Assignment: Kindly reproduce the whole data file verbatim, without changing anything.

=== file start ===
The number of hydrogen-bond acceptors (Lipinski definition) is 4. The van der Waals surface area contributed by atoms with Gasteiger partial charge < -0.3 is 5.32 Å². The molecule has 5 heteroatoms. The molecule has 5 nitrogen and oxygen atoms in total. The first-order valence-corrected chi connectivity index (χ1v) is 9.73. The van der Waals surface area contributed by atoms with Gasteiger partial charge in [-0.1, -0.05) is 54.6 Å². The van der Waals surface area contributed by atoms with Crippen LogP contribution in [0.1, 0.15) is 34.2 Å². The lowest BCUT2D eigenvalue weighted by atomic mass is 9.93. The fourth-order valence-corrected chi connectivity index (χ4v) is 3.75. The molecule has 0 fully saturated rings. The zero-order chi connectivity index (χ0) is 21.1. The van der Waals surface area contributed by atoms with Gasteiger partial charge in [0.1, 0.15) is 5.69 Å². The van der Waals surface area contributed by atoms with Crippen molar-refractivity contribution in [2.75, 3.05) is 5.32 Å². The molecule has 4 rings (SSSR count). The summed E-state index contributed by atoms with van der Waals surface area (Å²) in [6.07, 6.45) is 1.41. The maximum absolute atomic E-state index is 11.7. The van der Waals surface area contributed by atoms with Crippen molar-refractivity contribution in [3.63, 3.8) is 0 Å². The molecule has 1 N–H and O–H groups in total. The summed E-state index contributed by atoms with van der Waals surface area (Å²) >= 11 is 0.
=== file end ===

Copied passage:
The number of hydrogen-bond acceptors (Lipinski definition) is 4. The van der Waals surface area contributed by atoms with Gasteiger partial charge < -0.3 is 5.32 Å². The molecule has 5 heteroatoms. The molecule has 5 nitrogen and oxygen atoms in total. The first-order valence-corrected chi connectivity index (χ1v) is 9.73. The van der Waals surface area contributed by atoms with Gasteiger partial charge in [-0.1, -0.05) is 54.6 Å². The van der Waals surface area contributed by atoms with Crippen LogP contribution in [0.1, 0.15) is 34.2 Å². The lowest BCUT2D eigenvalue weighted by atomic mass is 9.93. The fourth-order valence-corrected chi connectivity index (χ4v) is 3.75. The molecule has 0 fully saturated rings. The zero-order chi connectivity index (χ0) is 21.1. The van der Waals surface area contributed by atoms with Gasteiger partial charge in [0.1, 0.15) is 5.69 Å². The van der Waals surface area contributed by atoms with Crippen molar-refractivity contribution in [2.75, 3.05) is 5.32 Å². The molecule has 4 rings (SSSR count). The summed E-state index contributed by atoms with van der Waals surface area (Å²) in [6.07, 6.45) is 1.41. The maximum absolute atomic E-state index is 11.7. The van der Waals surface area contributed by atoms with Crippen molar-refractivity contribution in [3.63, 3.8) is 0 Å². The molecule has 1 N–H and O–H groups in total. The summed E-state index contributed by atoms with van der Waals surface area (Å²) >= 11 is 0.